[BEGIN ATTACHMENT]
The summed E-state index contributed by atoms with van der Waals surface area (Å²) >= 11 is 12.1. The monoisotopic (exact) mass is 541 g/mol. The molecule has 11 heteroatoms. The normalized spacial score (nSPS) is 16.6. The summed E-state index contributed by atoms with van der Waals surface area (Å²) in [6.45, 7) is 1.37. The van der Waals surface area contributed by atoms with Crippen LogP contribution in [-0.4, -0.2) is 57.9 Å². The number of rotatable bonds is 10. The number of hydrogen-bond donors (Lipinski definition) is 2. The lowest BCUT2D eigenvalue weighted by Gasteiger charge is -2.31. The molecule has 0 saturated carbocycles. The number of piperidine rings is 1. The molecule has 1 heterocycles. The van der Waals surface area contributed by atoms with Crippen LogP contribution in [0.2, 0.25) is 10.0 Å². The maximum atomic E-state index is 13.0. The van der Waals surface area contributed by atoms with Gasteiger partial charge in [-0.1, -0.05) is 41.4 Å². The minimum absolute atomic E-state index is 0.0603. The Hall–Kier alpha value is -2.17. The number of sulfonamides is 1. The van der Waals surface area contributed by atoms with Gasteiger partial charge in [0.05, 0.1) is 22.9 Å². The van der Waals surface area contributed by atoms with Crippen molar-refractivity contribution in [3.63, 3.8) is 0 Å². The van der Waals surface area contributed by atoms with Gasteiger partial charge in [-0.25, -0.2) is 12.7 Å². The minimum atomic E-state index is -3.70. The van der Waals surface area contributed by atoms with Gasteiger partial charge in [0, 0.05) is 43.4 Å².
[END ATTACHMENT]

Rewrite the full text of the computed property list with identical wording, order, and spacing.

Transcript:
The summed E-state index contributed by atoms with van der Waals surface area (Å²) >= 11 is 12.1. The monoisotopic (exact) mass is 541 g/mol. The molecule has 11 heteroatoms. The normalized spacial score (nSPS) is 16.6. The summed E-state index contributed by atoms with van der Waals surface area (Å²) in [6.45, 7) is 1.37. The van der Waals surface area contributed by atoms with Crippen LogP contribution in [-0.4, -0.2) is 57.9 Å². The number of rotatable bonds is 10. The number of hydrogen-bond donors (Lipinski definition) is 2. The lowest BCUT2D eigenvalue weighted by Gasteiger charge is -2.31. The molecule has 0 saturated carbocycles. The number of piperidine rings is 1. The molecule has 1 heterocycles. The van der Waals surface area contributed by atoms with Crippen LogP contribution in [0.2, 0.25) is 10.0 Å². The maximum atomic E-state index is 13.0. The van der Waals surface area contributed by atoms with Gasteiger partial charge in [-0.1, -0.05) is 41.4 Å². The minimum absolute atomic E-state index is 0.0603. The Hall–Kier alpha value is -2.17. The number of sulfonamides is 1. The van der Waals surface area contributed by atoms with Gasteiger partial charge in [0.05, 0.1) is 22.9 Å². The van der Waals surface area contributed by atoms with Crippen molar-refractivity contribution in [3.63, 3.8) is 0 Å². The van der Waals surface area contributed by atoms with Gasteiger partial charge in [-0.25, -0.2) is 12.7 Å². The minimum atomic E-state index is -3.70. The van der Waals surface area contributed by atoms with Gasteiger partial charge in [0, 0.05) is 43.4 Å².